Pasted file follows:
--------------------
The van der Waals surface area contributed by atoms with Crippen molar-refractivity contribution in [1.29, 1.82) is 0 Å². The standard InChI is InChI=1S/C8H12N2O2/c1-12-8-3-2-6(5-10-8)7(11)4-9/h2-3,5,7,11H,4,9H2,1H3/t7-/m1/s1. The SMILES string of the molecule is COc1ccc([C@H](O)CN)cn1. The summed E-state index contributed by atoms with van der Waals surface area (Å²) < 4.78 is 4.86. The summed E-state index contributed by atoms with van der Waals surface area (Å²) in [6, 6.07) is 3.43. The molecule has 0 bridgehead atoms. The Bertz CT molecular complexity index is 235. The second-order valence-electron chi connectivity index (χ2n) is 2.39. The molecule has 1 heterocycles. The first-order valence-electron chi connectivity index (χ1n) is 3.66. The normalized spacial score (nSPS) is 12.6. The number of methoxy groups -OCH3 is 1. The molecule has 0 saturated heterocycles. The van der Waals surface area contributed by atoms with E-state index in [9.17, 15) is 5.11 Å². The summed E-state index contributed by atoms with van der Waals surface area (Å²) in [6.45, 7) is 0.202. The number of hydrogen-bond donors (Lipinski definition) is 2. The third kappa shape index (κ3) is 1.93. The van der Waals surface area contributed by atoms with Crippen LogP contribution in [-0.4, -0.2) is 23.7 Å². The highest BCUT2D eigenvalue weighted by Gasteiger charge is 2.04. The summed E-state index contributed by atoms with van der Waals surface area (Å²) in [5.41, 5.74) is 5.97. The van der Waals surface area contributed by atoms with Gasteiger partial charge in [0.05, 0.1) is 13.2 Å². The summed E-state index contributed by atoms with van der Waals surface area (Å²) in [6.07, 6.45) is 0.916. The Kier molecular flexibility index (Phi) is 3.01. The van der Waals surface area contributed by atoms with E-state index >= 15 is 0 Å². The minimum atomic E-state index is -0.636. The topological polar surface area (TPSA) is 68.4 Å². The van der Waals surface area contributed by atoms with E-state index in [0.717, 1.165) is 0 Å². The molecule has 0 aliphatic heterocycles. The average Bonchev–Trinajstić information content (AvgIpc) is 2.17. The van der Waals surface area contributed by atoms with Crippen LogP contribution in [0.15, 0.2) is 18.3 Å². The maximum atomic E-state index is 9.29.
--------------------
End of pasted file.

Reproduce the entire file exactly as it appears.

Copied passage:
The van der Waals surface area contributed by atoms with Crippen molar-refractivity contribution in [1.29, 1.82) is 0 Å². The standard InChI is InChI=1S/C8H12N2O2/c1-12-8-3-2-6(5-10-8)7(11)4-9/h2-3,5,7,11H,4,9H2,1H3/t7-/m1/s1. The SMILES string of the molecule is COc1ccc([C@H](O)CN)cn1. The summed E-state index contributed by atoms with van der Waals surface area (Å²) < 4.78 is 4.86. The summed E-state index contributed by atoms with van der Waals surface area (Å²) in [6, 6.07) is 3.43. The molecule has 0 bridgehead atoms. The Bertz CT molecular complexity index is 235. The second-order valence-electron chi connectivity index (χ2n) is 2.39. The molecule has 1 heterocycles. The first-order valence-electron chi connectivity index (χ1n) is 3.66. The normalized spacial score (nSPS) is 12.6. The number of methoxy groups -OCH3 is 1. The molecule has 0 saturated heterocycles. The van der Waals surface area contributed by atoms with E-state index in [9.17, 15) is 5.11 Å². The summed E-state index contributed by atoms with van der Waals surface area (Å²) in [6.45, 7) is 0.202. The number of hydrogen-bond donors (Lipinski definition) is 2. The third kappa shape index (κ3) is 1.93. The van der Waals surface area contributed by atoms with Crippen LogP contribution in [-0.4, -0.2) is 23.7 Å². The highest BCUT2D eigenvalue weighted by Gasteiger charge is 2.04. The summed E-state index contributed by atoms with van der Waals surface area (Å²) in [5.41, 5.74) is 5.97. The van der Waals surface area contributed by atoms with Gasteiger partial charge in [0.05, 0.1) is 13.2 Å². The summed E-state index contributed by atoms with van der Waals surface area (Å²) in [6.07, 6.45) is 0.916. The Kier molecular flexibility index (Phi) is 3.01. The van der Waals surface area contributed by atoms with E-state index >= 15 is 0 Å². The minimum atomic E-state index is -0.636. The topological polar surface area (TPSA) is 68.4 Å². The van der Waals surface area contributed by atoms with E-state index in [0.717, 1.165) is 0 Å². The molecule has 0 aliphatic heterocycles. The average Bonchev–Trinajstić information content (AvgIpc) is 2.17. The van der Waals surface area contributed by atoms with Crippen LogP contribution in [0.15, 0.2) is 18.3 Å². The maximum atomic E-state index is 9.29.